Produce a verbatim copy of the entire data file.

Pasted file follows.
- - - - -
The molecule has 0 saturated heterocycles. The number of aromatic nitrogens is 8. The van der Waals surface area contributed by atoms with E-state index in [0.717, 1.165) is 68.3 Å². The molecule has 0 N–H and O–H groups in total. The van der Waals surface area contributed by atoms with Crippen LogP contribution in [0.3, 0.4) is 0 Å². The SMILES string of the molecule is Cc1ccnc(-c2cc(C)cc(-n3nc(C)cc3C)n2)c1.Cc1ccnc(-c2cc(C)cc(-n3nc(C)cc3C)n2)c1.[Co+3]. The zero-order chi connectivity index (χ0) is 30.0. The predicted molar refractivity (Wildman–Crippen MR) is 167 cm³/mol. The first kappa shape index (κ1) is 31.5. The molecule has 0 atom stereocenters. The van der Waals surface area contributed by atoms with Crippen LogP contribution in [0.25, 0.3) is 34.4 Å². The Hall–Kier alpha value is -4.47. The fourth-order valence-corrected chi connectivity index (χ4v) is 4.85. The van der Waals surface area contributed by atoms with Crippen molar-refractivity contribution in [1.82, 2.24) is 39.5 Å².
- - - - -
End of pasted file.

The molecule has 0 saturated heterocycles. The number of aromatic nitrogens is 8. The van der Waals surface area contributed by atoms with E-state index in [0.717, 1.165) is 68.3 Å². The molecule has 0 N–H and O–H groups in total. The van der Waals surface area contributed by atoms with Crippen LogP contribution in [0.3, 0.4) is 0 Å². The SMILES string of the molecule is Cc1ccnc(-c2cc(C)cc(-n3nc(C)cc3C)n2)c1.Cc1ccnc(-c2cc(C)cc(-n3nc(C)cc3C)n2)c1.[Co+3]. The zero-order chi connectivity index (χ0) is 30.0. The predicted molar refractivity (Wildman–Crippen MR) is 167 cm³/mol. The first kappa shape index (κ1) is 31.5. The molecule has 0 atom stereocenters. The van der Waals surface area contributed by atoms with Crippen LogP contribution in [0.25, 0.3) is 34.4 Å². The Hall–Kier alpha value is -4.47. The fourth-order valence-corrected chi connectivity index (χ4v) is 4.85. The van der Waals surface area contributed by atoms with Crippen molar-refractivity contribution in [1.82, 2.24) is 39.5 Å².